6 Simple Tips for a Better Night’s Sleep

19th March 2021

6 Simple Tips for a Better Night’s Sleep

We’re all familiar with the concept of ‘getting a good night’s sleep’ but did you know that poor sleep is linked with high blood pressure, atherosclerosis (cholesterol-clogged arteries), heart failure, heart attack, stroke, diabetes, and obesity? This year, we’re joining the ‘regular sleep for a healthy future’ campaign with World Sleep Day by suggesting these simple tips for a better night’s sleep:

Sticking to a sleep schedule

1. Stick to a sleep schedule

The NHS recommends that a regular bedtime routine will help you wind down and prepare for bed.  It programmes the brain and internal body clock to get used to a set routine. According to the National Sleep Foundation all adults need between 7 and 9 hours of sleep per night. By working out what time you need to wake up, you can set a regular bedtime schedule. It may sound simple but waking up at the same time every day trains your body into sleep routine.

2. Make time to relax

Stress can impact your life in many ways, including negatively affecting the quality of your sleep. Your bedtime routine should be relaxing, the goal is to wind your mind and body down for sleep. Why not try the following:

  • Taking a warm bath

Research published in Sleep Medicine Reviews has found that having a soak in a hot bath 90 minutes before bedtime could help you fall asleep more quickly, as it will help your body reach a temperature that’s ideal for rest

  • Try relaxation exercises such as stretching, meditation or yoga

Stretching, Meditation and Yoga are all liked to sleep improvement through tension relief in your muscles, helping you to relax and setting you up for a restful slumber.  By relaxing your body, you increase melatonin levels which reduces your heart rate and decreases your blood pressure.


3. Get out in the sun

Exposure to natural light during the day, as well as darkness at night, helps to maintain a healthy sleep-wake cycle. A study of people working in office buildings found that those in windowless environments tended to experience poorer sleep quality than those who got to see the sun during the workday.   A daily dose of natural daylight isn’t just important for our sleep patterns. Light triggers changes in the brain that make us feel happier. When the body recognises sunlight (which reaches the brain via the optic nerve) levels of the feel-good chemical serotonin increase. Our recommendation is to try and get outside in natural sunlight for at least thirty minutes each day.

4. Switch off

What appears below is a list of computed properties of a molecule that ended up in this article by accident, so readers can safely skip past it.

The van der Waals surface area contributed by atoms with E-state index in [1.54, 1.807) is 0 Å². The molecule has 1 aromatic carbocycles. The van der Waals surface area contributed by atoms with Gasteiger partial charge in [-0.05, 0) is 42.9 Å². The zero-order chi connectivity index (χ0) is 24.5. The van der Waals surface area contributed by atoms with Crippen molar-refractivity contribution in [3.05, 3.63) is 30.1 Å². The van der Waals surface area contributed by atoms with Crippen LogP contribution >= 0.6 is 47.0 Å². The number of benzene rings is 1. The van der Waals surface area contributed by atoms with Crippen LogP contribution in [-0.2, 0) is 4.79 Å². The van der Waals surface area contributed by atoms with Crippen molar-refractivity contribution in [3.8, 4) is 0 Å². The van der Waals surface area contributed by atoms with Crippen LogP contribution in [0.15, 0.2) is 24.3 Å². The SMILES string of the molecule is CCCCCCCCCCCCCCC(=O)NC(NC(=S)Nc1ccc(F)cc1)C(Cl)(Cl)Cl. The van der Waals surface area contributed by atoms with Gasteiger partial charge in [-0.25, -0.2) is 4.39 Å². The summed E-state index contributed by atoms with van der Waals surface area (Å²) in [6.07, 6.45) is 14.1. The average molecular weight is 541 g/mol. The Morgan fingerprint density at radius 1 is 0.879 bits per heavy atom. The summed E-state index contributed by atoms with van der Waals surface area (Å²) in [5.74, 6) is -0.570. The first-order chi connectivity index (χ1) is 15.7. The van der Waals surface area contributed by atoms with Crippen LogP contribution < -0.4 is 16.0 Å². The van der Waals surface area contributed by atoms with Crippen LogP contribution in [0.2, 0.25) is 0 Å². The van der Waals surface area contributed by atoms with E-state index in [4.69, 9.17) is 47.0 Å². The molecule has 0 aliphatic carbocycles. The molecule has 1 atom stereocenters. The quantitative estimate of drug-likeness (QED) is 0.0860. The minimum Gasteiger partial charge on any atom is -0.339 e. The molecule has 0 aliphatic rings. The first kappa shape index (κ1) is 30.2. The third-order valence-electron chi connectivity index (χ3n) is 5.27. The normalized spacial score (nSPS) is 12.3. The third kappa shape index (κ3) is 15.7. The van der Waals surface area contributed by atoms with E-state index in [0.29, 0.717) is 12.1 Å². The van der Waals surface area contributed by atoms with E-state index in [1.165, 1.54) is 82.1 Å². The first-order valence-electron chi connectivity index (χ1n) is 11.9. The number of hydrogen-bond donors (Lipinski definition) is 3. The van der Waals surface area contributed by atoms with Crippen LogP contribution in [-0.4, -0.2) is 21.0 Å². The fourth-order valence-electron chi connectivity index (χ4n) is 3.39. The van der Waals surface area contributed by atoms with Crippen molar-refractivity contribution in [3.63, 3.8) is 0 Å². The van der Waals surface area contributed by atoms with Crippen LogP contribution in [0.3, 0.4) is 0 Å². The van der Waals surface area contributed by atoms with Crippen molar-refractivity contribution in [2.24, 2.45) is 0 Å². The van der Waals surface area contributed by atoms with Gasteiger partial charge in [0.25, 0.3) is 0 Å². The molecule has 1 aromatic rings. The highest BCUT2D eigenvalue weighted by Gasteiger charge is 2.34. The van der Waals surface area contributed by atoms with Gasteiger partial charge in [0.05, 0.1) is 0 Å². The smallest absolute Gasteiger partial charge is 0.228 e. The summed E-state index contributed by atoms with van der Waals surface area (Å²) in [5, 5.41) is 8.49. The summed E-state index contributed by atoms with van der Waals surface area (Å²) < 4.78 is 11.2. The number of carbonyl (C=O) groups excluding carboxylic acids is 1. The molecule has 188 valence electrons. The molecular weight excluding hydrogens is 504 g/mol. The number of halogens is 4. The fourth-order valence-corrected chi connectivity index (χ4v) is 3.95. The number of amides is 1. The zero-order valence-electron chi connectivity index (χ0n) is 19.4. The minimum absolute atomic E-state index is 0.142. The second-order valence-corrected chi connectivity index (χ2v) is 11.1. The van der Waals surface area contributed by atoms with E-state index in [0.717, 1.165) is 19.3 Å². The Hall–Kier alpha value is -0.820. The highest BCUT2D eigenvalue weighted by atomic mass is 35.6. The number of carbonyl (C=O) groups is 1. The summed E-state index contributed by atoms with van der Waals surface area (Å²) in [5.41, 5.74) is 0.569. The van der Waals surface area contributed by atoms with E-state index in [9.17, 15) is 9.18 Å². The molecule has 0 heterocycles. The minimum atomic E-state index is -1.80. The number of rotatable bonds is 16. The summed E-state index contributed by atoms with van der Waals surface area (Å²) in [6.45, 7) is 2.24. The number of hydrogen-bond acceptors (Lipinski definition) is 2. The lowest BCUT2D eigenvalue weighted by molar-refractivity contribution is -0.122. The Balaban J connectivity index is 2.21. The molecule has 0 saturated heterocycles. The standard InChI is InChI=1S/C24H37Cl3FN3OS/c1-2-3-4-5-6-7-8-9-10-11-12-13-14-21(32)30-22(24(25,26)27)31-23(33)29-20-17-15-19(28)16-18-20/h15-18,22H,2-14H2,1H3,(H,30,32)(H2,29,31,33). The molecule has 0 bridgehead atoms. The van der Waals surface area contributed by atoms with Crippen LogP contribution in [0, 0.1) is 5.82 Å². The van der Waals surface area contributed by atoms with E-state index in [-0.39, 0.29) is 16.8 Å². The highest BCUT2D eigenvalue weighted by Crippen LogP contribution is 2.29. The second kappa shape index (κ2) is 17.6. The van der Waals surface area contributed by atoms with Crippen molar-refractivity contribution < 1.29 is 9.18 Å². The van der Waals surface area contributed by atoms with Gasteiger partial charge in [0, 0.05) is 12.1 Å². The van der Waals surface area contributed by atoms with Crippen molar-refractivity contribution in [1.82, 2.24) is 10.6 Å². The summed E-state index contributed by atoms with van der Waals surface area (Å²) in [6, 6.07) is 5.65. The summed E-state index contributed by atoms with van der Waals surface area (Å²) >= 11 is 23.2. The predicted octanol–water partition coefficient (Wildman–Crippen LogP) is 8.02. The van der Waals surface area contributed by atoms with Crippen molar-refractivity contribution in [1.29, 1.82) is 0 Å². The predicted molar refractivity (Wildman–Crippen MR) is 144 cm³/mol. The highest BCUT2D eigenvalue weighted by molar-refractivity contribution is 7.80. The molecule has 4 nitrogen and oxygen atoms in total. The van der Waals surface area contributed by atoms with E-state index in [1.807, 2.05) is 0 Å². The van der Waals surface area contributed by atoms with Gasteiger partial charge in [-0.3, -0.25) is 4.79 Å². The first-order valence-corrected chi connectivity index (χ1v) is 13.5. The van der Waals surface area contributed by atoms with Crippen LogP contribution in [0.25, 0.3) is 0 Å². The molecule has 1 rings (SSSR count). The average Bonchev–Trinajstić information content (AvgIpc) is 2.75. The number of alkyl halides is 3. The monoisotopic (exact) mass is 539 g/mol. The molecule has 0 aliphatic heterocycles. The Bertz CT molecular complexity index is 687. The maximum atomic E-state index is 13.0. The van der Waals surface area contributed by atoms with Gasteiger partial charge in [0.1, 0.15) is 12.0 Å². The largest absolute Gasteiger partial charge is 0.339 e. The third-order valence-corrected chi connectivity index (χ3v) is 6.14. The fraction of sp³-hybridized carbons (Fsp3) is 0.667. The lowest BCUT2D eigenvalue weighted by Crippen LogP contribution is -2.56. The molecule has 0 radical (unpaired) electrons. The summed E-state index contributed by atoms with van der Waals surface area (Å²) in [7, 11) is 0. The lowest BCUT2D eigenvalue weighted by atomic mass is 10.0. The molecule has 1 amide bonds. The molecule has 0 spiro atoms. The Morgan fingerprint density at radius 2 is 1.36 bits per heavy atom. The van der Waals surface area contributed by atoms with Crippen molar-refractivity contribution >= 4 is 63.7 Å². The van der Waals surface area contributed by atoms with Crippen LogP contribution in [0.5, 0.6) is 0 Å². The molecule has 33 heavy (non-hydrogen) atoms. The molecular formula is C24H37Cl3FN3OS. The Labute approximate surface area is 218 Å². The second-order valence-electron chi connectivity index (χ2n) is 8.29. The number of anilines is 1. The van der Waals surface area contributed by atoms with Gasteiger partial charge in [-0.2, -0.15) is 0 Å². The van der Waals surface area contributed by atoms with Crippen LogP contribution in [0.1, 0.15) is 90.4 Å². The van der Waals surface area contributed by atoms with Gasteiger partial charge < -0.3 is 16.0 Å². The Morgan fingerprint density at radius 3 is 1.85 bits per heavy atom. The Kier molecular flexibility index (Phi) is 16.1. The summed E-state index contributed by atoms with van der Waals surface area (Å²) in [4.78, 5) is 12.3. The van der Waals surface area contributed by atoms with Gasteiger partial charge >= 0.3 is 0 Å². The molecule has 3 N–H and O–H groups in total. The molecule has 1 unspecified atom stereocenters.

Switching off your phone and television a couple of hours before you sleep seems simple, but the effects of doing so shouldn’t be underestimated.  Exposure to Blue light – which is largely transmitted from laptops and phones – affects your circadian rhythm and reduces melatonin production, which helps you to relax into a deep sleep. Many of us spend most of our day on our phones or laptops, so why not use those precious couple of hours before bed to completely switch off and unwind.

Switch Off

5. Limit or avoid caffeine before bedtime

These is an association between the daily intake of caffeine, sleep problems and daytime sleepiness. So, if you’re struggling to sleep, it’s important to think about how much caffeine you take in during the day. In excess amounts, caffeine overuse can trigger a fast heart rate, insomnia, anxiety and restlessness. We know that caffeine stays in the body for several hours. 4-6 hours after you’ve had a cup of coffee for example, your body has only removed half of it. Therefore, if you have a cup of tea or coffee within a few hours of bedtime, the caffeine will still be having an effect when you go to bed.

6. Create a restful sleeping environment

Your bedroom should be a peaceful place for rest and sleep. Temperature, lighting and noise should be controlled so that your bedroom environment helps you to fall (and stay) asleep. The NHS recommend that your bedroom ideally needs to be dark, quiet, tidy and be kept at a temperature of between 18 and 24 °C .This allows you to lose body heat throughout the night, which is essential for good sleep. If you don’t have a thermostat to precisely control the temperature of your bedroom, you can use a fan or, depending on the season, open a window to adjust the temperature.

restful sleeping environment

How we can help you?

Identifying the very first signs and risks of disease can help prevent health problems that may be on the horizon. Randox Health aim to do this before the appearance of unpleasant symptoms or illness. Prevention is better than looking for a cure. Long term sleep deprivation may have caused damage to your health, our packages tests for up to 350 different biomarkers.

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